Digital Accessibility Index: Learn where the world’s leading brands fall short on accessibility.

See Report

Building an Accessible Website with Joomla: 4 Tips

Jun 26, 2023

Joomla isn’t the most popular content management system (CMS) on the internet, but it maintains an enormous user base of nearly 2 million active users

Other CMSs like WordPress and Squarespace have more users — but Joomla’s flexible design, open-source infrastructure, and simple content management tools have carved out a niche. 

If your website uses Joomla, there’s good news: By using appropriate extensions, plugins, and plain old semantic HTML, you can create accessible content with the Joomla site builder. 

To create a sustainable strategy, you’ll need to test content against the Web Content Accessibility Guidelines (WCAG), the international standards for accessibility. 

WCAG can help you reach more users and improve compliance with the Americans with Disabilities Act (ADA) and other non-discrimination laws. Here’s how to get started. 

1. Before building on Joomla, understand the basics of accessibility

As we’ve discussed in other articles, web accessibility isn’t a one-and-done process — it’s a mindset. You’ll need to treat digital accessibility as a priority from day one. 

Start by reviewing the four principles of WCAG: Content must be perceivable, operable, understandable, and robust. By thinking about those principles, you can make effective design decisions (and improve compliance with the ADA and other laws). 

Get into the habit of asking questions when designing your site:

  • Does the content rely on a certain type of sensory perception? For example, does the visual appearance of a button (rather than its text label) indicate its purpose?
  • Can users operate the website with different types of technology? Is the website operable with a keyboard alone (no mouse)?
  • Can users understand how to navigate and operate the website? 
  • Does the content work on a variety of types of devices — smartphones, desktop computers, and other systems?

By asking these types of questions, you’ll find opportunities to improve accessibility. For instance, if you’re adding a video, you can make sure that the video has captions and an accurate transcript. If you’re building a form, you can test it for keyboard operability, then review the form labels to ensure they are clear and descriptive.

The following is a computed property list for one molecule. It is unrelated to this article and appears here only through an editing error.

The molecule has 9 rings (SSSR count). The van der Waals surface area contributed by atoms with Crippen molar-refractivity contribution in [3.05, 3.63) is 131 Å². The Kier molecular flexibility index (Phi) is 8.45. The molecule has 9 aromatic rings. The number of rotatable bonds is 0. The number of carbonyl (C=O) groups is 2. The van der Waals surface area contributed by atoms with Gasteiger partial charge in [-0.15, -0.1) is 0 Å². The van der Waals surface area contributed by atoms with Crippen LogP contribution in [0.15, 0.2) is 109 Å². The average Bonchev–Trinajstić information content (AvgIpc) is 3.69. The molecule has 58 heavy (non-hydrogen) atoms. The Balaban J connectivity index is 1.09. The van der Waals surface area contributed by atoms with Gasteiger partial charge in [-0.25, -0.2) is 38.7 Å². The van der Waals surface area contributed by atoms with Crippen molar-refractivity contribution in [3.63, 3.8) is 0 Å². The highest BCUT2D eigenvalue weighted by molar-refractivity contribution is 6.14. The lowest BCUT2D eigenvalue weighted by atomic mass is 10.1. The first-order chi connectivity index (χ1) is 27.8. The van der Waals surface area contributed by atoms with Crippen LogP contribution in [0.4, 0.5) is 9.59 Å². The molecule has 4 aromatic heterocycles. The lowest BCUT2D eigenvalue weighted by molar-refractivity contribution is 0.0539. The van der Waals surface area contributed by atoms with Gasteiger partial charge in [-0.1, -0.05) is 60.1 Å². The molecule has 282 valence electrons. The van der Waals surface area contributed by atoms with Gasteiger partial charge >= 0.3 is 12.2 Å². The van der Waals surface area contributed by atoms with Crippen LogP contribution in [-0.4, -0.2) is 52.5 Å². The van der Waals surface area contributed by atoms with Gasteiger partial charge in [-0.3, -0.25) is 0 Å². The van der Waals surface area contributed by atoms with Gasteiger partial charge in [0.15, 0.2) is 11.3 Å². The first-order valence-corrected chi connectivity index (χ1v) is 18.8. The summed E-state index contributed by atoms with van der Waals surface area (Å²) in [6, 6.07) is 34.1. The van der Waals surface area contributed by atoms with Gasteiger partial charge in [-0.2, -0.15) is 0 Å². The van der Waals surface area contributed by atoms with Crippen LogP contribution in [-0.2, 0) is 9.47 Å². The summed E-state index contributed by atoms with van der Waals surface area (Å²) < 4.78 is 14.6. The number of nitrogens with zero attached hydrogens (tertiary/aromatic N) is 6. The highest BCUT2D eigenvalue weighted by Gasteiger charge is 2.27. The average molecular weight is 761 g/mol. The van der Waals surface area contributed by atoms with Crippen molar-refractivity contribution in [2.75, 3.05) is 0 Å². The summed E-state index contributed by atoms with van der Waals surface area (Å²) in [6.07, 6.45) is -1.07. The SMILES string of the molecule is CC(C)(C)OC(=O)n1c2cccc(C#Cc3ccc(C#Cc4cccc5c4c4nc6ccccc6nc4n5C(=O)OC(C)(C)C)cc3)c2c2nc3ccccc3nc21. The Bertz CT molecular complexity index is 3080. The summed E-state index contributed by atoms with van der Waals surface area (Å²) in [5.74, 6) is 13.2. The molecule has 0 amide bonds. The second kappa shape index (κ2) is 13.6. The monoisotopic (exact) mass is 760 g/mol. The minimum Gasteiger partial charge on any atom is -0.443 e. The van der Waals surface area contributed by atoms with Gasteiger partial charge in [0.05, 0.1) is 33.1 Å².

When you think about your users with disabilities, these types of improvements are easy to implement — and they won’t require much additional work.

Related: The 5 Most Common Website Accessibility Issues (And How To Fix Them)

2. Start with an accessible Joomla template

You shouldn’t rely on a template to make your Joomla site accessible. With that said, it’s much easier to build inclusive content when you begin with an accessible framework.

Templates like JM Simple are responsive by default, which fulfills an important WCAG requirement. They may also include ”skip navigation” links and use default color schemes that conform with WCAG’s rules for color contrast — but remember, the choices you make when designing your site may make your website less (or more) accessible. 

Related: The Basics and Importance of Color Contrast for Web Accessibility

3. Review your website for common WCAG conformance failures

Joomla’s site builder has the necessary features to create accessible content. To use those features, you’ll need to understand why they’re important. 

To that end, quickly check your content for the most common accessibility barriers: 

  • Low-contrast text - WCAG requires that text and interactive controls maintain a minimum level of contrast with the website’s background. Following this requirement benefits people with low vision and color vision deficiencies (also called color blindness). For detailed guidance, read: The Basics and Importance of Color Contrast for Web Accessibility.
  • Missing alternative text - Images, graphs, and other non-text content must have accurate alternative text (also known as alt text) that describes its purpose. This benefits people who cannot perceive content visually. For more guidance, read: Alternative Text: What and Why.